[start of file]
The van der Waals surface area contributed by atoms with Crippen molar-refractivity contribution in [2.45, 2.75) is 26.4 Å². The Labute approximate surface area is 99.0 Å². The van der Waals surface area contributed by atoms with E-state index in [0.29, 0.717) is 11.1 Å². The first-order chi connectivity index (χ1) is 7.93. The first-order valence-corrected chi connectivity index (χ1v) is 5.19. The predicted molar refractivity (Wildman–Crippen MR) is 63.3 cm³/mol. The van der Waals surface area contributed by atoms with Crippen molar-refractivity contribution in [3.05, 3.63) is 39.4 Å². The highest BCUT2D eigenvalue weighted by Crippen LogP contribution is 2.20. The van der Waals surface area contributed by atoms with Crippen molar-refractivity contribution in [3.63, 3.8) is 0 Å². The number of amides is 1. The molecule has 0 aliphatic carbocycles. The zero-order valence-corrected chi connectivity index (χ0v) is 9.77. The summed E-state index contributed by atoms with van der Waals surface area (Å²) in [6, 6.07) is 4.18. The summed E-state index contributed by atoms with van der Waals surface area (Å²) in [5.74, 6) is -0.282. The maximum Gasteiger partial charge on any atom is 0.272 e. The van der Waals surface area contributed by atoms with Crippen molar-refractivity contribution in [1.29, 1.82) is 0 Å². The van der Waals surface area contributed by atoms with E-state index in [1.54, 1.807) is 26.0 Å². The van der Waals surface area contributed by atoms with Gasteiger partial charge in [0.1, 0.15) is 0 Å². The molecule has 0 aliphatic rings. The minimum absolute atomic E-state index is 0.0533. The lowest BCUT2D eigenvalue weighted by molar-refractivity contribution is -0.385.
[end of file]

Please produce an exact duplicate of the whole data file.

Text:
The van der Waals surface area contributed by atoms with Crippen molar-refractivity contribution in [2.45, 2.75) is 26.4 Å². The Labute approximate surface area is 99.0 Å². The van der Waals surface area contributed by atoms with E-state index in [0.29, 0.717) is 11.1 Å². The first-order chi connectivity index (χ1) is 7.93. The first-order valence-corrected chi connectivity index (χ1v) is 5.19. The predicted molar refractivity (Wildman–Crippen MR) is 63.3 cm³/mol. The van der Waals surface area contributed by atoms with Crippen molar-refractivity contribution in [3.05, 3.63) is 39.4 Å². The highest BCUT2D eigenvalue weighted by Crippen LogP contribution is 2.20. The van der Waals surface area contributed by atoms with Crippen molar-refractivity contribution in [3.63, 3.8) is 0 Å². The number of amides is 1. The molecule has 0 aliphatic carbocycles. The zero-order valence-corrected chi connectivity index (χ0v) is 9.77. The summed E-state index contributed by atoms with van der Waals surface area (Å²) in [6, 6.07) is 4.18. The summed E-state index contributed by atoms with van der Waals surface area (Å²) in [5.74, 6) is -0.282. The maximum Gasteiger partial charge on any atom is 0.272 e. The van der Waals surface area contributed by atoms with Crippen molar-refractivity contribution in [1.29, 1.82) is 0 Å². The van der Waals surface area contributed by atoms with E-state index in [1.54, 1.807) is 26.0 Å². The van der Waals surface area contributed by atoms with Gasteiger partial charge in [0.1, 0.15) is 0 Å². The molecule has 0 aliphatic rings. The minimum absolute atomic E-state index is 0.0533. The lowest BCUT2D eigenvalue weighted by molar-refractivity contribution is -0.385.